“I never experienced or heard anything like this before.”
There was nothing to be done but to repeat the operation. Everything passed off as it had the first time. The pain stopped, and though the patient experienced a great relief, this time he failed to smile, and when he thanked the doctor it was with a sad and depressed expression.
“You needn’t be surprised if I am back again in a month,” he said as he took leave.
“You mustn’t think of it.”
“It is as sure as there’s a God in heaven,” he said, with an air of finality. “Au revoir.”
The surgeon discussed the case with several of his colleagues, each of whom expressed a different opinion. Not one, however, could offer a satisfactory explanation.
A month passed and the patient did not appear. Another few weeks, and then, instead of the patient, came a letter from his place of residence. The surgeon opened it with pleasure, thinking that the pain had not returned. The letter ran as follows:
“Dear Doctor: I do not want to leave you in any doubt as to the origin of my trouble, and do not care to carry the secret of it into my grave, or perhaps elsewhere. I wish to acquaint you with the history of my terrible illness. It has returned three times now and I do not intend to go on struggling against it any longer. I am only able to write this letter by placing a burning coal on the spot as an antidote against the hellish flames that burn it within.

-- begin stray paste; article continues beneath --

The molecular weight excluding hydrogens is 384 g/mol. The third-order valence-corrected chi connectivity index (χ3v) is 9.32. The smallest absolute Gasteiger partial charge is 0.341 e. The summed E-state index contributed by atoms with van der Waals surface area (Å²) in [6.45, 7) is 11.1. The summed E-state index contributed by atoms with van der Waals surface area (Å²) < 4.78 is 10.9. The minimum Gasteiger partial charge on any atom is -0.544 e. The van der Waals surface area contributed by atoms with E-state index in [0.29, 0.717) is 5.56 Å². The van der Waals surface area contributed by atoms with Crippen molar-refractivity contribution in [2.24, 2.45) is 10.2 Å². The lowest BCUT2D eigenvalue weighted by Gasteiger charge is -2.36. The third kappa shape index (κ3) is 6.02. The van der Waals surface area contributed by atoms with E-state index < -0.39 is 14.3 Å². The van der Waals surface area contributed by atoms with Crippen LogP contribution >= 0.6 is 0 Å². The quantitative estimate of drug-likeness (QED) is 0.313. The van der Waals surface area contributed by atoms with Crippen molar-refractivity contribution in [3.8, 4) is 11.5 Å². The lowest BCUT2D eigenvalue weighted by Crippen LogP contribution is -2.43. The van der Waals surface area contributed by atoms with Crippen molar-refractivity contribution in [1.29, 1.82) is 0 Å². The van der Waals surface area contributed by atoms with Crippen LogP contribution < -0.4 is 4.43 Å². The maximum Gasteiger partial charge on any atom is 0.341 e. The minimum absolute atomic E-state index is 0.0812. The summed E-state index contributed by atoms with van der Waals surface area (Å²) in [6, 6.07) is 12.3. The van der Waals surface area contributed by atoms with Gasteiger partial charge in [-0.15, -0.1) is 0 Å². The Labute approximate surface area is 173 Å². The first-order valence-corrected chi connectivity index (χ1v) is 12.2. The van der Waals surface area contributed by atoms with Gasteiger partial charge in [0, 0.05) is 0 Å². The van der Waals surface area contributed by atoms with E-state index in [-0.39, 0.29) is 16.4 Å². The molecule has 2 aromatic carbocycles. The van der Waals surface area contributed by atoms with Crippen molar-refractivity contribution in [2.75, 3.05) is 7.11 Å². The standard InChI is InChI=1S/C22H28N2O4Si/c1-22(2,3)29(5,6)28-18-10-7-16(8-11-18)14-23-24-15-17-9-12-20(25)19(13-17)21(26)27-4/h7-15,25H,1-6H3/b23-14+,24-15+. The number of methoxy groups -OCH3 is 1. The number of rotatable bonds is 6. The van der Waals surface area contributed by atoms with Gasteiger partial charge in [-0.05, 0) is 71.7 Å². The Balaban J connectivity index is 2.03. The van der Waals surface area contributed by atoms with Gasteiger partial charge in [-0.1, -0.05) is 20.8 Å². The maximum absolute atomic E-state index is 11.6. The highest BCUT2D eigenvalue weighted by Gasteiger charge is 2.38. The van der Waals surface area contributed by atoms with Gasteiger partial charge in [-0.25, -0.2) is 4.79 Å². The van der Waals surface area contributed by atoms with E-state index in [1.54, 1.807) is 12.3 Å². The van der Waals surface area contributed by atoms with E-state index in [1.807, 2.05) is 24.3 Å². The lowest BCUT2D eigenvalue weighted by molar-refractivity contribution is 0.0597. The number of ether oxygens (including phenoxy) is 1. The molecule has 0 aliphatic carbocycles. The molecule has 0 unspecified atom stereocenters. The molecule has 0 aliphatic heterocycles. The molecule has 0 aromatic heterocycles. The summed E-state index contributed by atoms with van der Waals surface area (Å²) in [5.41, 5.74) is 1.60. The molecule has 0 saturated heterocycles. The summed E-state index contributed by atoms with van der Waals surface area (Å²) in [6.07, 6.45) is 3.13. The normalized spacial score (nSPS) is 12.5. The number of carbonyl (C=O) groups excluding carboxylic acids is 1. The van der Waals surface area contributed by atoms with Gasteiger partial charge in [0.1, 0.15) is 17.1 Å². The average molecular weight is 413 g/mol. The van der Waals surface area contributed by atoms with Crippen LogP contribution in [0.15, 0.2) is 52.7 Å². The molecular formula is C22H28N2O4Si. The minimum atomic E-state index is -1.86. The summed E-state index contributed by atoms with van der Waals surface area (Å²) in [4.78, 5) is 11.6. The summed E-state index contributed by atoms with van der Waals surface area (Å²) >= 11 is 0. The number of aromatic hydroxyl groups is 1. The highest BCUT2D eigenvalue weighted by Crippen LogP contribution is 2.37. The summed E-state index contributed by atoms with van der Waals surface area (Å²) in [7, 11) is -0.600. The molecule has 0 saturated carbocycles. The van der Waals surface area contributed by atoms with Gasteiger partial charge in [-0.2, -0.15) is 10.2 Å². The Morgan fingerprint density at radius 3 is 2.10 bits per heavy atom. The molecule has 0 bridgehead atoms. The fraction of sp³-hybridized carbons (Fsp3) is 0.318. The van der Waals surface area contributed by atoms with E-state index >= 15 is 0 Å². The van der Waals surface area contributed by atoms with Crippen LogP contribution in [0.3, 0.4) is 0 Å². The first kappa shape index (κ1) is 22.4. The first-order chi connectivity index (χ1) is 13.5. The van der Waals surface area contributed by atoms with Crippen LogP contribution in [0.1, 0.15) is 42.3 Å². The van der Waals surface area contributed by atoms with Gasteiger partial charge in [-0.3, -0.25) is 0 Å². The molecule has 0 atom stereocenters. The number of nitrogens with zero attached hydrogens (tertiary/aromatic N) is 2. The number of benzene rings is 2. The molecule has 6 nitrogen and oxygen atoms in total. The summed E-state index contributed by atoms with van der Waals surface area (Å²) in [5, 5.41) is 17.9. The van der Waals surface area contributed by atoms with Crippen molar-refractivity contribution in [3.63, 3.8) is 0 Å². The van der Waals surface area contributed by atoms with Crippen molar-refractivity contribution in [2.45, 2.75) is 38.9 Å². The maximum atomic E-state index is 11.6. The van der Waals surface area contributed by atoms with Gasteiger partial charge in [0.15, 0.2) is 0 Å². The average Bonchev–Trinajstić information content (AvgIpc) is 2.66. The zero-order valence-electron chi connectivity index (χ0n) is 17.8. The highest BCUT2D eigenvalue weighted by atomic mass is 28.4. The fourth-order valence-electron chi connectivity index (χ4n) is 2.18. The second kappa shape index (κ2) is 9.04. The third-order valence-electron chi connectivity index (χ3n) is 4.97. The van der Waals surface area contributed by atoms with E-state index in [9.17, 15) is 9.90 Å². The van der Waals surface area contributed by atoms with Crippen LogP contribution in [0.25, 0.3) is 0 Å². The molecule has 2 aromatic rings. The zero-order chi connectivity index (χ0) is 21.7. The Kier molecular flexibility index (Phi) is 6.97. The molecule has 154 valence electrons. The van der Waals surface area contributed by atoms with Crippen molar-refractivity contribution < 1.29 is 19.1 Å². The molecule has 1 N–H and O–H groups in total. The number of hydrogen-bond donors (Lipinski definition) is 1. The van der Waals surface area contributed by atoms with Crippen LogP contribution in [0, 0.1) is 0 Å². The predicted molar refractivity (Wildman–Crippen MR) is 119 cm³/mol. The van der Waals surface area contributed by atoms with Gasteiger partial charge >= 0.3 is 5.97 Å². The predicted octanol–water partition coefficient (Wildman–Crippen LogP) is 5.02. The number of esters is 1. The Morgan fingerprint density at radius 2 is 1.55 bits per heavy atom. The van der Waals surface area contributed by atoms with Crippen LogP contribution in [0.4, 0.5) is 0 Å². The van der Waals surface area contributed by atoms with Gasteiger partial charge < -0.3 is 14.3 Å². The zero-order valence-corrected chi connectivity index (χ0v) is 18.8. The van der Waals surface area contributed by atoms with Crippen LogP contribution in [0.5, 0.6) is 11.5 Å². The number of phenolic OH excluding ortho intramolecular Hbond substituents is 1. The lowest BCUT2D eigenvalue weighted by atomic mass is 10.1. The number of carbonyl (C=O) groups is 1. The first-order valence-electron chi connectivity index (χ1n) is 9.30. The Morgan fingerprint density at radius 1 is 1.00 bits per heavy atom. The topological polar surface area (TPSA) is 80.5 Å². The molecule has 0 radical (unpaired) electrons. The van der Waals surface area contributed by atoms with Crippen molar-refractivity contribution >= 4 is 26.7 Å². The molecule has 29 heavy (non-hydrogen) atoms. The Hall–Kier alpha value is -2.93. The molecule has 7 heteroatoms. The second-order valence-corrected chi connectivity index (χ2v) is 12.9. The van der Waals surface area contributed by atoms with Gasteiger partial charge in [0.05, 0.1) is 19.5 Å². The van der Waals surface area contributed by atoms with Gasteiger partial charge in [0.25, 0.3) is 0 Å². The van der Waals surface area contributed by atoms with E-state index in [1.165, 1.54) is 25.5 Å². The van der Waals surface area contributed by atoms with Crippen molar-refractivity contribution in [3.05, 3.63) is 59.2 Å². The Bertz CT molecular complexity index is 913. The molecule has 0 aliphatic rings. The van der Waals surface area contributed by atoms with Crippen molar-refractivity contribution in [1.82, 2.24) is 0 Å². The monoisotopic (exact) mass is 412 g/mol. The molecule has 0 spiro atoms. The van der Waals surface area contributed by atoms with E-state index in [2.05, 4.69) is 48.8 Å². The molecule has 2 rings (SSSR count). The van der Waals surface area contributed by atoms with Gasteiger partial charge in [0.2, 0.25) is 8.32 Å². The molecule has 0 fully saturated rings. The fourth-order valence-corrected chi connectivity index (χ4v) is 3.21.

“Six months ago I was a very happy man. I was rich and contented;
I found pleasure in everything that appeals to a man of thirty-five. I married a year ago. It was a love match. A very beautiful, kindly and cultured young lady was my wife. She had been companion to a Countess not far from my estate. She loved me and her heart was full of gratitude. For six months the time passed happily, each day bringing greater happiness than the last.
She would walk miles along the highway to meet me when I had to go to the town and would not stay away even at the home of her former mistress, where she often visited, for more than a few hours. Her longing for me made the others of her party uncomfortable. She would never dance with another man, and would confess it as a great crime if she happened to dream of some one else in her sleep. She was a lovely and innocent child.